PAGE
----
The company representatives say that the platform has been tried and tested by initial investors since late 2017. “A lot of initial coin offering (ICO) projects don’t have a working product and probably never will have. With Arbitao, it’s different. Our goal was to deliver a working and tested product before the ICO starts. And we succeeded in it,” commented Karel Mirrin, Arbitao’s CTO, in the company’s press release.

The Arbitao team is separated into two operational offices based in London and Moscow, and they also outsource to Shanghai.

According to Arbitao’s press release, currently its arbitrage system compares prices from 19 exchanges and is capable of leveraging all user investments to execute trades and generate profits. Automated trading software makes profits possible to those outside of the ‘closed loop’ of arbitrage.

One of the problems that Arbitao tries to resolve is democratizing arbitrage trading for inexperienced users, allowing them to compete against day traders. “Our audience are crypto kiddies and new arbitrage traders with no resources to scale, so we do that for them through decentralizing the users coins through the arbitrage platform,” said the company’s representatives to Cointelegraph.

Ways of making profits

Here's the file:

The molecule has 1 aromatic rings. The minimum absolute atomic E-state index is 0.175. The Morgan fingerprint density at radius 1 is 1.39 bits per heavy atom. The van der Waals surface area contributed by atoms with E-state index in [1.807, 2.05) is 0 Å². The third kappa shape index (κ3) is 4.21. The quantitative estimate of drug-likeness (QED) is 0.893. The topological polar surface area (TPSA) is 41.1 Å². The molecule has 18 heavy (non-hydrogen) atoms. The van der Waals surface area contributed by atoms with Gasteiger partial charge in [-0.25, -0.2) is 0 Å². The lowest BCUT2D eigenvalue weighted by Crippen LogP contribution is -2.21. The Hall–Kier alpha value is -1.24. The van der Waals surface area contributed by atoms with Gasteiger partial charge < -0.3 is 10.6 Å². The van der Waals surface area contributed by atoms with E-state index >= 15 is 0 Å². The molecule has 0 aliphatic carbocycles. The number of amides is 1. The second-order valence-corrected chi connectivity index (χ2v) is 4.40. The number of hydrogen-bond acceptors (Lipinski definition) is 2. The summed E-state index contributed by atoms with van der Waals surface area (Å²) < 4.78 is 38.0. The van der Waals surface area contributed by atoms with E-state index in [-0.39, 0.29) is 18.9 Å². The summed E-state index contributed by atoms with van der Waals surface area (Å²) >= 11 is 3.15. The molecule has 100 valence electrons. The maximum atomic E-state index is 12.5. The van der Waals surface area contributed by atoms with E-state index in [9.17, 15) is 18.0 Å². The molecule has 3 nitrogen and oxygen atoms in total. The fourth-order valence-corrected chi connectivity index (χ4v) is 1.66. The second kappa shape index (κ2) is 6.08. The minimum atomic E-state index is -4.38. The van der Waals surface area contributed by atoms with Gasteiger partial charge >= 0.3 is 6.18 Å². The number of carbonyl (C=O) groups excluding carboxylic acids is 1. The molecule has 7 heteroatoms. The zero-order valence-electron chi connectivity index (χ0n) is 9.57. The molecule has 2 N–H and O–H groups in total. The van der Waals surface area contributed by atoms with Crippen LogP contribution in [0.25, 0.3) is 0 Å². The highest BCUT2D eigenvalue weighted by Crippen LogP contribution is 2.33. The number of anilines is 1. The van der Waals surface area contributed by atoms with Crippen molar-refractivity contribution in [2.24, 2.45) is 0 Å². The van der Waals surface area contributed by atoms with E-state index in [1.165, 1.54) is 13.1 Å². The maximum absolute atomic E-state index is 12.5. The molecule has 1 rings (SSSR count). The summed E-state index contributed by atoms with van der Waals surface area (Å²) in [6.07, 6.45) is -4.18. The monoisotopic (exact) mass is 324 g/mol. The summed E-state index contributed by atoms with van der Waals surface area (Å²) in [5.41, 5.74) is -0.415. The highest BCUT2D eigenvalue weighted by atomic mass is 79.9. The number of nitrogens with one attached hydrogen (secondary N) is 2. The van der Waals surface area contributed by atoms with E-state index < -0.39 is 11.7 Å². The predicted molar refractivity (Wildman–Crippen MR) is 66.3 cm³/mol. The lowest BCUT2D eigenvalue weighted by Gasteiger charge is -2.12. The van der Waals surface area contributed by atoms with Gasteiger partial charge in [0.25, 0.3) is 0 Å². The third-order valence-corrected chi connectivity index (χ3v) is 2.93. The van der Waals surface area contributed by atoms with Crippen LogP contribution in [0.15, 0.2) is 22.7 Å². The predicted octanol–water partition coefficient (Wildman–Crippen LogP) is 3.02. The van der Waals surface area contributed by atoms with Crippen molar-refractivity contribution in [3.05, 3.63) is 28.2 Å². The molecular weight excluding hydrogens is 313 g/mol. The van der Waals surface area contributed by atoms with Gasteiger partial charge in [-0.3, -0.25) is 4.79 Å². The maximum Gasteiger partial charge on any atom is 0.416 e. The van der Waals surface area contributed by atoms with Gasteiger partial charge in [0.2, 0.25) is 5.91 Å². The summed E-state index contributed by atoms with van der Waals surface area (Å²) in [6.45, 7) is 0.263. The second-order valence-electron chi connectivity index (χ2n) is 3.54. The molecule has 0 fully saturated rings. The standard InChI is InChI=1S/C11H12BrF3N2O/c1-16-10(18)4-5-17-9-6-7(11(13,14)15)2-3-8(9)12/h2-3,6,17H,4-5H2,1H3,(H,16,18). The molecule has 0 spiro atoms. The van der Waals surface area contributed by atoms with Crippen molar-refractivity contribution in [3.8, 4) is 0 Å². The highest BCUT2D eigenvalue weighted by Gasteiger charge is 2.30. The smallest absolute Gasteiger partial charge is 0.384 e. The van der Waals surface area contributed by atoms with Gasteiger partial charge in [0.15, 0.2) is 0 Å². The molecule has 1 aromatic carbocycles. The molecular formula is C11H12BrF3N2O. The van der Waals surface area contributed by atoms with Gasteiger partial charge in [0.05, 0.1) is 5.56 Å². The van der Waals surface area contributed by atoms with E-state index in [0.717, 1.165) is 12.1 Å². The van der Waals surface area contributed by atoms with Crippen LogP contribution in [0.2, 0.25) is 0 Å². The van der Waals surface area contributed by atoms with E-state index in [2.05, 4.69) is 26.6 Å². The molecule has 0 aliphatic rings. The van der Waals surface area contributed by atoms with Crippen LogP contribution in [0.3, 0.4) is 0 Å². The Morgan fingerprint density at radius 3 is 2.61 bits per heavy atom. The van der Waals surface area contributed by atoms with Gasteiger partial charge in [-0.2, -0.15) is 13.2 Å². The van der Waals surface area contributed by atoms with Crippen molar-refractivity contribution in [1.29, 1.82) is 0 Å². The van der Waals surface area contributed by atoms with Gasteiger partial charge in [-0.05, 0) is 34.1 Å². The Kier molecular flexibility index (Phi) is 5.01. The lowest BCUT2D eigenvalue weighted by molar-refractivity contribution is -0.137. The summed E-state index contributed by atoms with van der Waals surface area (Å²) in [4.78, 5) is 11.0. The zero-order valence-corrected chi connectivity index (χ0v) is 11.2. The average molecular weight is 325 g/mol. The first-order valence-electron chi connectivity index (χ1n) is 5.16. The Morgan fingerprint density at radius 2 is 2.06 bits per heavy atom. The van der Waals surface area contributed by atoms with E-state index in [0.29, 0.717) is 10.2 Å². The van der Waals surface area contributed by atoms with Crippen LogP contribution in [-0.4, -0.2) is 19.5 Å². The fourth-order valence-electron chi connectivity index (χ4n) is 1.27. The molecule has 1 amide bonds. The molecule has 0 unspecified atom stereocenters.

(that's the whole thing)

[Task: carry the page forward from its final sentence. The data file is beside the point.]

“Lots of pairs are facing lack of liquidity and the volatility in the market is very high, which leads to price differences between exchanges. By monitoring different exchanges, it can be seen that price spreads of certain pairs are up to 5 percent,” reads the Arbitao white paper.

The Arbitao platform provides several ways for users to earn. A user may profit from arbitrage on a daily basis by trading on numerous cryptocurrency exchanges with daily interest rate 0.5 to 0.75 percent.

Another way is to profit from inviting friends to join Arbitao — the team promises to reward every user with 18 percent of the total of their friends’ investments. “Arbitao is all about the community,” says the website.

A user may also earn up to five percent from staking with Arbitao. “You will be rewarded as staking is important for Arbitao’s sustainable development and provides serious benefits for the Arbitao network, such as increasing decentralization and improving blockchain security,” reads the website.

The team developed its own blockchain coin ATAO — not just a token — and its own internal exchange — TAOx. This results in an opportunity to make some earnings by speculating on ATAO’s price fluctuations.

Arbitao will launch its presale on July 22, 2018, and the project’s planning to reward all early investors with special bonuses. The presale will end on August 7, and everyone who will take part in it will be able to try out the Arbitao system in action.

The main crowdsale campaign will start on August 12 and last until September 9, 2018.